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Is OO a deliberate fraud?
Ruth, Jim, and all,
This is in indirect response to Ruth Ivimey-Cook "Re: CPA 2006 - Call for
Papers", in which she laments a dismal lack of response. I think it's the
death throes of science being choked out by fake science, and I think I've
identified the culprit.
I'm posting this to both occam and OO-based supporters, to be fair, and
allow serious answers to my points. Merrill R. Chapman in his tech history
("In Search of Stupidity", Apress / Springer-Verlag, New York, 2003)
quotes, as 1992-1993 era OO definition at Borland, the following excerpt
from "What is Object-Oriented Software" by Terry Montlick
(www.softwaredesign.com), given here in full:
> An object is a 'black box' which receives and sends messages.
> A black box actually contains code (sequences of computer
> instructions) and data (information which the inctruction
> operates on). Traditionally, code and data have been kept
> apart. For example, in the C language, units of code are
> called functions, while units of data are called structures.
> Functions and structures are not formally connected in C.
> A C function can operate on more than one type of structure
> and more than one function can operate on the same structure.
> Not so for object-oriented software! In o-o (object-oriented)
> programming, code and data are merged into a single
> indivisible thing---an object. This has some big advantages,
> as you'll see in a moment. But first, here is why SDC
> developed the 'black box' metaphor for an object. A primary
> rule of object-oriented programming is that as the user of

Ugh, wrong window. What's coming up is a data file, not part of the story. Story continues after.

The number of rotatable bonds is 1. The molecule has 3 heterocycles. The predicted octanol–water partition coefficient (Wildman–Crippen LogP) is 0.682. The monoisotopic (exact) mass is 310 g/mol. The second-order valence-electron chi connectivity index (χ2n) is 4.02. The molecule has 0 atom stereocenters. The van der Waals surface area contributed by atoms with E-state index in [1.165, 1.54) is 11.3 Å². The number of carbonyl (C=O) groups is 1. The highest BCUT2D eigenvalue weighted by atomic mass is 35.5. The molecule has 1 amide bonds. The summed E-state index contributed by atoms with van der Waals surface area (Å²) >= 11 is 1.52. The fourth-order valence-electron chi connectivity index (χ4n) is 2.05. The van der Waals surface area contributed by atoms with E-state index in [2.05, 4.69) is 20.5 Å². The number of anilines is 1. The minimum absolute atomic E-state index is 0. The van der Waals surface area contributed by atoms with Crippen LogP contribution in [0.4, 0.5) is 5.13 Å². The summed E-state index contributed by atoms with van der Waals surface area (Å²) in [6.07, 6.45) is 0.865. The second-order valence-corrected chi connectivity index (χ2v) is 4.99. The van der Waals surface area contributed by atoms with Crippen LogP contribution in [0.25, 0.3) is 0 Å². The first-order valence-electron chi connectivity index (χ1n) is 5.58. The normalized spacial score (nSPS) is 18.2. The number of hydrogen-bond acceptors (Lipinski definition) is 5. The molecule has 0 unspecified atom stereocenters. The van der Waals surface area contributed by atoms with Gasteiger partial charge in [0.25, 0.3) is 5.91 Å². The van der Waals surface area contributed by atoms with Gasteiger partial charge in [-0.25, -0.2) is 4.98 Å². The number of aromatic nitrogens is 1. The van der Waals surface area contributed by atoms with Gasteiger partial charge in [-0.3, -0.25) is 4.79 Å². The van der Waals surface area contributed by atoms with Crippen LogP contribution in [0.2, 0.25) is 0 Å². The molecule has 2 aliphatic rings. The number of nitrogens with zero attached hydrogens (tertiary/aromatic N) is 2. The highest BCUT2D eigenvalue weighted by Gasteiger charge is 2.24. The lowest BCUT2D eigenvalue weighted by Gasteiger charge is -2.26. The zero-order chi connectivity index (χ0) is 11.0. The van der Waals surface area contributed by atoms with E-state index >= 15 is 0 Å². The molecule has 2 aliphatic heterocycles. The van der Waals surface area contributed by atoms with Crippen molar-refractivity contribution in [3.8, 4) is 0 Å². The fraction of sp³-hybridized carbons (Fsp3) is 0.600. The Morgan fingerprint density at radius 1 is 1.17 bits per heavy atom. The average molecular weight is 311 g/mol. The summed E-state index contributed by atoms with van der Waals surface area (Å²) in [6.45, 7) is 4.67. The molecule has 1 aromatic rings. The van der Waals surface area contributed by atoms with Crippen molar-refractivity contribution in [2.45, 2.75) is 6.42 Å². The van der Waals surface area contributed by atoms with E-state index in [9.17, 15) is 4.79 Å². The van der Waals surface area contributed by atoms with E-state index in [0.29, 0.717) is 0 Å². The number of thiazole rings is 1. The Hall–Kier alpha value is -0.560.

> an object, you should never need to peek inside the box!
ALL YOU OCCAM AND CSP FOLKS... DOES THIS SOUND FAMILIAR? It's stolen from
the definition of a process, and fits real OO (inheritance, polymorphism,
method calls) as well as a shoe fits an ear. Were they really saying that
in 1993? Because then the whole thing was fraud from day one---describing
one thing (the right thing) while doing a completely different game with,
yes, structures (objects) and functions (methods).
Processes offer the black box of freedom from side effects, while OO
offers the black box of ignorance. Inheritance, polymorphism, and
especially encapsulation say that you are supposed to treat the pushbutton
for uploading a file as the same as the pushbutton for shutting down a
nuclear reactor. Don't look inside the box; pretend they are the same.
And if two black boxes A and B both upload files, which "impenetrable"
black box contains the shared file system and network drivers that they
CALL? This is the emperor's new clothes!
Example: I just finished examining US Patent Application 20030182503 (go
to uspto.gov > eBusiness... Patents File Search View > Search Patents and
Published Applications). It is intending to set up independent tasks, but
in  it says "the group_write I/O task 352 calls (step 354) an IO
task from the disk object 225a..." That implies multiple stack nestings
and out-of-black-box side effects. That's the only example of metaphor run
amok that I can deal with this week.
This admitted metaphor (image dissimilar to reality) generates ever-huger
languages and OSs, which is proof it is bad science. The fact that it
never works without being tinkered with is further proof. OO just grabs
whatever paradigm description sounds good and applies it to itself. It's
as if the Renaissance epicycle people neutralized Kepler by saying
epicycles were ellipses. It's as fraudulent as the old practice of big
companies announcing a product to kill a smaller competitor, and then not
bothering to produce.
We can't coexist with this monster; it's killing all good science. Have
you noticed life is like a Poul Anderson novel where science is dying and
all that remains is huge, slavish technology-by-rote?
We need to go back to scratch, to static non-virtual assembly language
design, and build all serious design in a higher-level language free of OO
and other infinite metaphor. Once we control the harness, they can use OO
if they want for what it is good for: manipulating graphic widgets in a